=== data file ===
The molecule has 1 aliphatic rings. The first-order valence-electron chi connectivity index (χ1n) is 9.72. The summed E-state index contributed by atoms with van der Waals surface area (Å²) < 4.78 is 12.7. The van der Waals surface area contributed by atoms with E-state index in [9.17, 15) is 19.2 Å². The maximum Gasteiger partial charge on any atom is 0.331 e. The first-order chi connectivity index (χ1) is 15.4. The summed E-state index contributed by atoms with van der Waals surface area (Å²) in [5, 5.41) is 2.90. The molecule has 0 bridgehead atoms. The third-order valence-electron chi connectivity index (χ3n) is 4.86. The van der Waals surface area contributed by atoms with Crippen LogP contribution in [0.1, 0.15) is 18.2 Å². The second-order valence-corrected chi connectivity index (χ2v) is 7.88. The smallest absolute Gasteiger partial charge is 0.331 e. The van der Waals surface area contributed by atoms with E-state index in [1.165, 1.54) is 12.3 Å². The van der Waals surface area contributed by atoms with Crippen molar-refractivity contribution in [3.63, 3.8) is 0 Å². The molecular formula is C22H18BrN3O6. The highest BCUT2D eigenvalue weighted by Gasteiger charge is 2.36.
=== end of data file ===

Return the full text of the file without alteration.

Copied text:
The molecule has 1 aliphatic rings. The first-order valence-electron chi connectivity index (χ1n) is 9.72. The summed E-state index contributed by atoms with van der Waals surface area (Å²) < 4.78 is 12.7. The van der Waals surface area contributed by atoms with E-state index in [9.17, 15) is 19.2 Å². The maximum Gasteiger partial charge on any atom is 0.331 e. The first-order chi connectivity index (χ1) is 15.4. The summed E-state index contributed by atoms with van der Waals surface area (Å²) in [5, 5.41) is 2.90. The molecule has 0 bridgehead atoms. The third-order valence-electron chi connectivity index (χ3n) is 4.86. The van der Waals surface area contributed by atoms with Crippen LogP contribution in [0.1, 0.15) is 18.2 Å². The second-order valence-corrected chi connectivity index (χ2v) is 7.88. The smallest absolute Gasteiger partial charge is 0.331 e. The van der Waals surface area contributed by atoms with E-state index in [1.165, 1.54) is 12.3 Å². The van der Waals surface area contributed by atoms with Crippen molar-refractivity contribution in [3.63, 3.8) is 0 Å². The molecular formula is C22H18BrN3O6. The highest BCUT2D eigenvalue weighted by Gasteiger charge is 2.36.